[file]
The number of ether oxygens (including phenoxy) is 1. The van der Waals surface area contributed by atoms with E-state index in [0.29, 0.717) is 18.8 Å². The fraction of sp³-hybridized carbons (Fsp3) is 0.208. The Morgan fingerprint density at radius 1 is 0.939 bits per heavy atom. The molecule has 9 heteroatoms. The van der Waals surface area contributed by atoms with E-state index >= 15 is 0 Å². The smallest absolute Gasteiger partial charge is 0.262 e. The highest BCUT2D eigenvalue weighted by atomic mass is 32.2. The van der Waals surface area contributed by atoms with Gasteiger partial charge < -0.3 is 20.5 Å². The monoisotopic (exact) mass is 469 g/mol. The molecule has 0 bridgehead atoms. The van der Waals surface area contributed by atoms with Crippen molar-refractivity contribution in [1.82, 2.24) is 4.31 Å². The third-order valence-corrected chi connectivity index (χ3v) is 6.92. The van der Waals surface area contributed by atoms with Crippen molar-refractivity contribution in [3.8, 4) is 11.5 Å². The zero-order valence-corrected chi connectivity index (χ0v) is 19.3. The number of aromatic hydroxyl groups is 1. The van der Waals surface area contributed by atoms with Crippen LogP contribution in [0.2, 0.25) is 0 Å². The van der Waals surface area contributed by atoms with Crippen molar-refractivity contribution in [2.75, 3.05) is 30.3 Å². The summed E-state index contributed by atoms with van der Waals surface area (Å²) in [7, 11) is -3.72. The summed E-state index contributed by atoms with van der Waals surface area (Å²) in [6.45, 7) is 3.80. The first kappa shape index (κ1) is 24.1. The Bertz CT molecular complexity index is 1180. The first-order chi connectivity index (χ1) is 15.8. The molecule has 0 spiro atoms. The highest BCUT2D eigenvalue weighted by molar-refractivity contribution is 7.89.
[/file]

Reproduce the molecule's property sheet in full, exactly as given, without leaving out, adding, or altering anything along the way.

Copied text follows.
The number of ether oxygens (including phenoxy) is 1. The van der Waals surface area contributed by atoms with E-state index in [0.29, 0.717) is 18.8 Å². The fraction of sp³-hybridized carbons (Fsp3) is 0.208. The Morgan fingerprint density at radius 1 is 0.939 bits per heavy atom. The molecule has 9 heteroatoms. The van der Waals surface area contributed by atoms with E-state index >= 15 is 0 Å². The smallest absolute Gasteiger partial charge is 0.262 e. The highest BCUT2D eigenvalue weighted by atomic mass is 32.2. The van der Waals surface area contributed by atoms with Gasteiger partial charge < -0.3 is 20.5 Å². The monoisotopic (exact) mass is 469 g/mol. The molecule has 0 bridgehead atoms. The van der Waals surface area contributed by atoms with Crippen molar-refractivity contribution in [1.82, 2.24) is 4.31 Å². The third-order valence-corrected chi connectivity index (χ3v) is 6.92. The van der Waals surface area contributed by atoms with Crippen molar-refractivity contribution in [3.8, 4) is 11.5 Å². The zero-order valence-corrected chi connectivity index (χ0v) is 19.3. The number of aromatic hydroxyl groups is 1. The van der Waals surface area contributed by atoms with Crippen LogP contribution in [0.2, 0.25) is 0 Å². The van der Waals surface area contributed by atoms with Crippen molar-refractivity contribution in [2.75, 3.05) is 30.3 Å². The summed E-state index contributed by atoms with van der Waals surface area (Å²) in [7, 11) is -3.72. The summed E-state index contributed by atoms with van der Waals surface area (Å²) in [6.45, 7) is 3.80. The first kappa shape index (κ1) is 24.1. The Bertz CT molecular complexity index is 1180. The first-order chi connectivity index (χ1) is 15.8. The molecule has 0 spiro atoms. The highest BCUT2D eigenvalue weighted by molar-refractivity contribution is 7.89.